Interspersed among these tales is an extra story marked in chapters and not indicated in the table of contents. It is at once a story, a recollection, a history and a confession. It is truth and fiction, reality and fantasy. You decided which is which.
Notes from Writing the World
This compilation contains the full text of my shorter nonfiction works in a single book: Writing Narrative; Seven Writerly Sins; Creating Characters; Writing Dialect; Writing Great Beginnings; Writing Flash Fiction; and Self-Editing for Writers. You will not get Writing Realistic Dioalogue, Punctuation for Writers, and The Craft of Poetry. You must purchase those separately.
Lessons for a Barren Population
This is an eclectic collection of poetry. The first edition of this collection was the first-ever full-length original poetry collection published as an ebook back in 1999. Nominated for a Frankfurt Book Fair Award.
Writing Realistic Dialogue & Flash Fiction
This book explores why and how authentic, realistic dialogue works to engage the emotions of the reader. In it, we discuss even the nuances and sounds of individual letters and words and the effect of those nuances on the reader, and explains why and how narrative is effective when used in conjunction with realistic dialogue.Includes a chapter on writing flash fiction.
This is single, long, autobiographical poem that is included in other collections of Harvey Stanbrough's poetry. This represents a sampling of blank verse that should appeal to those who seek poetry that is accessible on the surface.
These Selected Poems are not included in other collections of Harvey Stanbrough's poetry. These represent a sampling of blank verse poems that should appeal to those who seek poetry that is accessible on the surface.
Same Ol' Bull Same Ol' Rodeo
(4.67 from 3 reviews)
This is an intense short story, a contemporary rodeo western psychological horror. What do a 1500 pound rodeo bull and a raven-haired Cajun beauty have in common? Maybe nightmares....
Requiem for a Bard
In this short literary fiction, a poet struggles with, and finally delivers, the eulogy for his lifelong friend.
On Bullies & Gods
A light-hearted short story in which God himself is a major character. Think George Burns in "Oh God!"
Beyond the Masks
Stanbrough's poetry derives from the real world. If you want milquetoast poetry, this is not for you. If you want poetry that you have to "interpret" to understand, this is not for you. If you want brain-twisting reality and gut-wrenching emotional depth---if you want poetry that will make you get up and pour yourself a brandy---you want this collection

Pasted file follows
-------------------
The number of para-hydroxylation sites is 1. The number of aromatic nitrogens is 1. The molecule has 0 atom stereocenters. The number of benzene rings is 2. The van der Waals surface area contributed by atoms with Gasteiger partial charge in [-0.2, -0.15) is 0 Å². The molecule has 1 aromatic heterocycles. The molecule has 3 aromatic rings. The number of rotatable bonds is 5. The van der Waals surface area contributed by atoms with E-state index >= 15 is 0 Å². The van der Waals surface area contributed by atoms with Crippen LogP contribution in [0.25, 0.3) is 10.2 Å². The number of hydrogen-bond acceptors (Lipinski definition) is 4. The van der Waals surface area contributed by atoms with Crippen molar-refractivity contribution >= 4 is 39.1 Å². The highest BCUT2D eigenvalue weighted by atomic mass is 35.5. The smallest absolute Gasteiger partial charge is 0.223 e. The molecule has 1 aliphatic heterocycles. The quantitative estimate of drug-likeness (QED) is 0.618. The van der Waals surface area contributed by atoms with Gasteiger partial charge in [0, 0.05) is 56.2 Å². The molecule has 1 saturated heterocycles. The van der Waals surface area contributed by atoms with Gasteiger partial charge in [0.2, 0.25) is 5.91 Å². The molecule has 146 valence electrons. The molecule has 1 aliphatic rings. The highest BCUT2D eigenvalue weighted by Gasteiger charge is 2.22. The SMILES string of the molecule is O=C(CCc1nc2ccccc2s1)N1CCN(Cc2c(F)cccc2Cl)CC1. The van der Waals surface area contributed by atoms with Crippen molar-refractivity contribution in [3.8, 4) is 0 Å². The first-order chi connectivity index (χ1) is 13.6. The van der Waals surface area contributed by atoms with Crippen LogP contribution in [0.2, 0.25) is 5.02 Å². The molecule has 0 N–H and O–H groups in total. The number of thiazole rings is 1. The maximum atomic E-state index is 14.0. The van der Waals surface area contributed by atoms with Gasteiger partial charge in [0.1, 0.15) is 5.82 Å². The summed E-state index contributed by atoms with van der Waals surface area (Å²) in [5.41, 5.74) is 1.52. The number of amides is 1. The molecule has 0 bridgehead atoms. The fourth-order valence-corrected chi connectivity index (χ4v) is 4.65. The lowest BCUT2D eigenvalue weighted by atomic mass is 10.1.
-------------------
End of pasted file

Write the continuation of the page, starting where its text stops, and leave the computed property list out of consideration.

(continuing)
The Craft of Poetry: Structure and Sound
The structure of the poem, canto, stanza, and line, even to the molecular level, discussing how the sounds of certain letters or letter combinations in certain words affect the reader; whether and why the length or brevity of a line or stanza has a certain effect on the reader; how to construct sentences within the poem so they are most effective.
Creating Realistic Characters
A realistic character is just like a real human being, and the reader should be able to identify with the protagonist, the antagonist, and a minor character or two as soon as he meets them. The more quickly the reader identifies with the character, the more quickly he will become engaged in the story line.
When it is written well, dialect informs and enhances the reader’s sense of place and character.
Punctuation for Writers
Punctuation for Writers is a completely unique approach to punctuation. It teaches writers to wield punctuation as a tool rather than treating it as just one more thing they have to look up and "get right." Once you've read and understood PFW, you will no longer need rules-regurgitating books. This thin volume makes "rules" obsolete. Includes an essential grammar refresher.
Writing Great Beginnings
The beginning of a fiction should convey a sense of immediacy, a sense of urgency, that gives the reader no choice but to read the next sentence and the next and the next.
The Seven Writerly Sins
(5.00 from 2 reviews)
This nonfiction booklet explains seven common snags committed by many writers when writing narrative.